Peruse the great work of our junior researchers during the poster session.

A selection of boxed lunches will be available in the ABC Rooms.

Mats Ljungman, Ph.D., Professor of Radiation Oncology, Medical School and Professor of Environmental Health Sciences, School of Public Health

Steve Kunkel, Ph.D., Endowed Professor of Pathology Research, Peter A. Ward Distinguished University Professor, Executive Vice Dean for Research, U-M Medical School, Chief Scientific Officer, Michigan Medicine

Abstract: The objective of the ENCORE (Encyclopedia of RNA Elements) project is to develop a foundational, functional map of protein-RNA interactions of RNA binding proteins (RBPs) encoded in the human genome, and the RNA elements they bind to across the transcriptome. These RNA elements, when expressed, form the basis of co- and post-transcriptional regulation of human genes. Our strategy consists of developing and integrating a physical map of hundreds of RBPs in two different human cell lines with transcriptome-wide measurements of the effects of depleting these RBPs. These efforts will culminate in a comprehensive map of the functional RNA elements recognized by essentially all RBPs expressed in two human cell lines, representing approximately half of the known complement of human RBPs. These data will enable a more systematic and comprehensive understanding of the role of RBPs and RNA biology in the contribution to human biology and disease.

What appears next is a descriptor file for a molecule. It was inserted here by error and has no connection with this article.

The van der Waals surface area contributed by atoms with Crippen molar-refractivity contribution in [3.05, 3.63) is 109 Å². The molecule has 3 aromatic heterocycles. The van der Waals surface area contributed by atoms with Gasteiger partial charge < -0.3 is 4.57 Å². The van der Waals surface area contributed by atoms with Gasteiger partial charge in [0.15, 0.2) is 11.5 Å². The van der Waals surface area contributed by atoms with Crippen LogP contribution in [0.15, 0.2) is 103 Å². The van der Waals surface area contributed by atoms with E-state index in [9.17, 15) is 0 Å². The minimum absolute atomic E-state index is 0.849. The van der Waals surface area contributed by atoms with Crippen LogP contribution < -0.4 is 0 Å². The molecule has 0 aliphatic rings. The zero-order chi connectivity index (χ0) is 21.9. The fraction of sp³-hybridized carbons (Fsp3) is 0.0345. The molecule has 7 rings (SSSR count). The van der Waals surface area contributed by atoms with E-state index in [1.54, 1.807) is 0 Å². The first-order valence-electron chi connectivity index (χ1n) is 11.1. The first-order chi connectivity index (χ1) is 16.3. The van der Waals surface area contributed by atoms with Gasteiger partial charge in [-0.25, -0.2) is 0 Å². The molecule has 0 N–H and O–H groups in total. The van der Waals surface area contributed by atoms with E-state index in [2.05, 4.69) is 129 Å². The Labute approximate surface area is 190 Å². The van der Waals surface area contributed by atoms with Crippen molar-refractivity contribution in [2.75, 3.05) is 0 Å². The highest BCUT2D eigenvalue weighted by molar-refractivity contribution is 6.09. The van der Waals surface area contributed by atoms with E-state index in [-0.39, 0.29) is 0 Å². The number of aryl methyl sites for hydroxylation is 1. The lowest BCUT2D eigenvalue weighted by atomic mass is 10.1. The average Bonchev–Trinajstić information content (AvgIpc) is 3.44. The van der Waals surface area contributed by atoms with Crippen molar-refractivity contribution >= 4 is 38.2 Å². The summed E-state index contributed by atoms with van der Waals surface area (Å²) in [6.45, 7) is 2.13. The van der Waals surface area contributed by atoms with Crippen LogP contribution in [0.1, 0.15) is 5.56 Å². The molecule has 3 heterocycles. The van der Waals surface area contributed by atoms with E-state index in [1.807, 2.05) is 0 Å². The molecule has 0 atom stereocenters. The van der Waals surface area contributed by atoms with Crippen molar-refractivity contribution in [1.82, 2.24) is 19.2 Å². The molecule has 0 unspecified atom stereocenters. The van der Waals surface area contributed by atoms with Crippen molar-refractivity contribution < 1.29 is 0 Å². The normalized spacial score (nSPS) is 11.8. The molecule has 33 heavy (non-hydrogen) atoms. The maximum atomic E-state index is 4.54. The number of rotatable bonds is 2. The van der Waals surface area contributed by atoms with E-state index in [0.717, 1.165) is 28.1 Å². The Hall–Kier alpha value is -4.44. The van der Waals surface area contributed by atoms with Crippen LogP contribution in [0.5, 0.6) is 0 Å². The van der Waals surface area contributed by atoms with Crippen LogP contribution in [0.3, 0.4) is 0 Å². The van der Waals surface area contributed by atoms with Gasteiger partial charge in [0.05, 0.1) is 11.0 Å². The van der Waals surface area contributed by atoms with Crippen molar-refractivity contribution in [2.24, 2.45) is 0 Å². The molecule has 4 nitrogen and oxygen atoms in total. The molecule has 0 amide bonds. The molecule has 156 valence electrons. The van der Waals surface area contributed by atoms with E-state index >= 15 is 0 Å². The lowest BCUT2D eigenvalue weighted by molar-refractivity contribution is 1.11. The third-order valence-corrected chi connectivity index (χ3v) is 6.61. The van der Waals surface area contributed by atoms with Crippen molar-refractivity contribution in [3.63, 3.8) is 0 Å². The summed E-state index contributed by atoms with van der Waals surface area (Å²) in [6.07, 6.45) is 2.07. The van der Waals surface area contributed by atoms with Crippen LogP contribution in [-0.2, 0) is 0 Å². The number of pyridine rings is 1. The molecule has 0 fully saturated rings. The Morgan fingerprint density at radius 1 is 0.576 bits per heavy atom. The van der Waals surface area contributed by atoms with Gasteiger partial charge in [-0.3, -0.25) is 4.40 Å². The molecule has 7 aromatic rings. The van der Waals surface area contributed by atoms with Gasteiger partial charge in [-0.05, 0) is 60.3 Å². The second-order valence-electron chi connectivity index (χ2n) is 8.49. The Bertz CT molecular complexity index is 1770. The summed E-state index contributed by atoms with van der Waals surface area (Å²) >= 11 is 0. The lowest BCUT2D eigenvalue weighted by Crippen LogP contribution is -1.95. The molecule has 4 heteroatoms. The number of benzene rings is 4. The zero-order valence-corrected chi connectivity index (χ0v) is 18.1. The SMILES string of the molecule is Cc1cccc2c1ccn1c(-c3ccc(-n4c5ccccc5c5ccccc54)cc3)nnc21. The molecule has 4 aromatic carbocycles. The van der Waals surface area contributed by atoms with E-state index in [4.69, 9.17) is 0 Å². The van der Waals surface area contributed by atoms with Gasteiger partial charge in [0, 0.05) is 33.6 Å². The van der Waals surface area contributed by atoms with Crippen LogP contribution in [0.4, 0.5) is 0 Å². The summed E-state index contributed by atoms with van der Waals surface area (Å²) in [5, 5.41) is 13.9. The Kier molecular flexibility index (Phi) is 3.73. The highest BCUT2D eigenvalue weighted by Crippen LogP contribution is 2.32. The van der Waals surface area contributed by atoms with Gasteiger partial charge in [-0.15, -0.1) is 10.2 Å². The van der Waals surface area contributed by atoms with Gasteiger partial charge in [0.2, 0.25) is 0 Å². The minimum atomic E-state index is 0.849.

Bio: Brenton Graveley joined UConn Health as an Assistant Professor in the Department of Genetics and Developmental Biology in 1999. He is currently Chair of the Department of Genetics and Genome Sciences, the Health Net, Inc. Chair in Genetics and Developmental Biology, and Associate Director of the Institute for Systems Genomics. Brent has studied RNA biology throughout his entire career and is a recognized leader in the field of alternative splicing. He performed his undergraduate studies at the University of Colorado, Boulder with David Prescott, his graduate studies at the University of Vermont with Greg Gilmartin, and his postdoctoral studies at Harvard University with Tom Maniatis. Brent has been a lead investigator of the ENCODE and modENCODE projects. Brent was a member of the Board of Directors of the RNA Society, Editor of the journal RNA, the National Advisory Council for Human Genome Research, and is an elected member of the Connecticut Academy of Science and Engineering.